Cannibal Corpse – Torture

Cannibal Corpse

Metal Blade
Let’s get one thing straight before we continue here; one given with ‘Torture‘ is that there’s no real surprises to be expected. Everybody knows what Cannibal Corpse brings to the table, and that’s brutality, riffs, blastbeats and buckets and buckets of gore. That they’re still doing this on their twelfth studio album and still remain at the top of the death metal is testament to their merciless delivery time and time again.
Torture‘ quite up there with recent albums ‘Kill‘ and ‘Evisceration Plague‘, but those two albums were mercilessly brilliant and that doesn’t mean ‘Torture‘ is a slouch in comparison. Far from it. There is an ever so subtle shift in dynamic without dramatically cutting at what Cannibal Corpse do. There’s more than one occasion where they’re almost in groove territory, which, if you’ve not heard the new album yet, is not something to be alarmed by – the riffs are still ultra heavy and George ‘Corpsegrinder’ Fisher delivers his guttural vocals in much the same fashion too. There’s also some sterling bass work by Alex Webster on here, the highlight being a ripping bass solo during ‘The Strangulation Chair’. 
Cannibal Corpse – Encased in Concrete (official video)
To sum it up with various tracks is futile because Cannibal Corpse is Cannibal Corpse. But once again, Erik Rutan’s has turned out a sterling production job and captured Corpse’s bloodthirst on record supremely well again. One or two outlets have proclaimed this album as a career best although, once again, I would still take ‘Kill‘ from their recent output, but even if you’ve heard everything they’ve had to offer before, this is still a worthy pick up, and you’re one of the few people on this planet to have never heard Cannibal Corpse (where have you been?), now is as good a time to start as any.
Peter Clegg

Hesper Payne – The Strange Tale of Samuel Gonzalez

Hesper Payne

The Strange Tale of Samuel Gonzalez
Works of Ein
This release missed my roving ear by some distance – ‘The Strange Tale of Samuel Gonzalez‘ was released by Newcastle-Upon-Tyne’s Hesper Payne right at the beginning of the year, and it wasn’t until towards the end of last month, following some slightly earlier but nonetheless late buzz on another metal site that I chanced upon this band. I’m glad that I did, because Hesper Payne are another well kept secret that the U.K. north has churned out in recent years.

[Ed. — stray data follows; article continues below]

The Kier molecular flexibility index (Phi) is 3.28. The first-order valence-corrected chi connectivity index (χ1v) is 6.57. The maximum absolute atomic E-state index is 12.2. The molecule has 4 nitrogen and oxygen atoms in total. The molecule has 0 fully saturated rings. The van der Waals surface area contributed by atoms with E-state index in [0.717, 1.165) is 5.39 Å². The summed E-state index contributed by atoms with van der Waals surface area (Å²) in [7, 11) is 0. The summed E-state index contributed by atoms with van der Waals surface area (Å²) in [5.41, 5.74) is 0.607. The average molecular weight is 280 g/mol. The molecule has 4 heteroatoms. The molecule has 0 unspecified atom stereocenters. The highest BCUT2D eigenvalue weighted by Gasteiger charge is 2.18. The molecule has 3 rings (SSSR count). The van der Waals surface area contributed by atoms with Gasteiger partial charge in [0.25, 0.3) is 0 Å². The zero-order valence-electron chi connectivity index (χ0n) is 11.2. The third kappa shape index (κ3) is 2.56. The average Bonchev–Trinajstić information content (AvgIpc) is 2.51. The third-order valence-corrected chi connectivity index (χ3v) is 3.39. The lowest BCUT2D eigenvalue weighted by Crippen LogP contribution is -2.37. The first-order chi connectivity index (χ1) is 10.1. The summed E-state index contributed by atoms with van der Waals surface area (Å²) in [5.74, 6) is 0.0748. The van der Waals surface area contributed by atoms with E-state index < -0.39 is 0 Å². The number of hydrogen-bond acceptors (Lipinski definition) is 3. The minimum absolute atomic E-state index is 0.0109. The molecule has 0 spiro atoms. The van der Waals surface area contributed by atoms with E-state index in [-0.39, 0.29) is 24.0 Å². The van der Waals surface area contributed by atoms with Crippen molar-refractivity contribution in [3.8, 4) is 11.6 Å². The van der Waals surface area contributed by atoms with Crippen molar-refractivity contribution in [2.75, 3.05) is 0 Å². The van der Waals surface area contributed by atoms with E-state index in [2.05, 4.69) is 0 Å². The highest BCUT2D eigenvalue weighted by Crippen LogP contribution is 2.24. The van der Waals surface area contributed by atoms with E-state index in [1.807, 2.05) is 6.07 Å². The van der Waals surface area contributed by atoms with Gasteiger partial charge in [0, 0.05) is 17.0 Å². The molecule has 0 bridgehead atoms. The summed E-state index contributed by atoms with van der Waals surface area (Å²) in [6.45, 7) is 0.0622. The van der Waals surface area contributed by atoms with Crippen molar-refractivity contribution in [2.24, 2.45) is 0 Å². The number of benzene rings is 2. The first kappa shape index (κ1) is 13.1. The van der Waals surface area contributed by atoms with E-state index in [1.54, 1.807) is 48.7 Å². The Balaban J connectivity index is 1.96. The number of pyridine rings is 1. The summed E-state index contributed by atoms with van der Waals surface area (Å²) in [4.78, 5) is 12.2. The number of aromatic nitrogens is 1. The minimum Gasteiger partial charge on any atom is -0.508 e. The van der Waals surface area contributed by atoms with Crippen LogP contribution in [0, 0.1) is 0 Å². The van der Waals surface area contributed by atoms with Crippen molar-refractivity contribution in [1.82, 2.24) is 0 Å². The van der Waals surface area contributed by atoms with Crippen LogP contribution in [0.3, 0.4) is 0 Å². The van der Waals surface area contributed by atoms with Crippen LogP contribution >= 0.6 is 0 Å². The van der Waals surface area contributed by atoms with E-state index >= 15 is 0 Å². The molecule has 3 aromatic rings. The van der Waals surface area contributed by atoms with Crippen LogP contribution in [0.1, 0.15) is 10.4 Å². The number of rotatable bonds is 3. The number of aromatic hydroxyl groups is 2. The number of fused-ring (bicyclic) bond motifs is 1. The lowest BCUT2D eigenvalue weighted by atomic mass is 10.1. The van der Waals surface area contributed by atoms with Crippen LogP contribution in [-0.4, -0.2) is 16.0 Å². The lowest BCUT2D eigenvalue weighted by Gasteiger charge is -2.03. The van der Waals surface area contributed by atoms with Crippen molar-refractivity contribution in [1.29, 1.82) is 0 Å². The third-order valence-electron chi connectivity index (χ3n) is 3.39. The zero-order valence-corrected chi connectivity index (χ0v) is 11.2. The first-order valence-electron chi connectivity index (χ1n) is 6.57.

The Strange Case of Samuel Gonzalez‘ consists of only three songs, timing at least seven minutes a time, and for anyone not initiated into Hesper Payne’s world – they’ve been going since 2004 – this is a wonderful, dark, unearthly introduction. Their potent brew stirs up a powerful mix of doom and death metal, the latter styling largely reminiscent of ‘Covenant‘-era Morbid Angel. This particular EP stomps and steamrolls through its entirety, serving up delicious grooves, daemonic beats and a journey into an underworld inspired by all things mysterious and Lovecraftian. The EP as a whole displays their incredible range, the title track a meandering nine-minutes of doom grooves, horror-styled atmospherics and an otherworldly tale, and the closer, a reworking of one of their older songs ‘Litany of the Drowners’, indulges itself in some incredible gloomy foreboding atmospherics that wouldn’t sound out of place during Cathedral’s most crushing moments. Inbetween all that, they do show some incredible death metal nous, not focusing on speed or blastbeats but on churning grooves and charging drum patterns that rightfully obliterate.
One of the awesome things I’ve discovered about the foundation of ‘The Strange Tale of Samuel Gonzalez‘ is that the band ran a competition where the winner got a Hesper Payne t-shirt and a song on this EP. Mr. Gonzalez is the (un)fortunate soul upon who the title track is based, while ‘Ospreys’ Jar’ was inspired by a fan’s short prose that is soon to be posted on the band’s official site. That, ladies and gents, is fan service.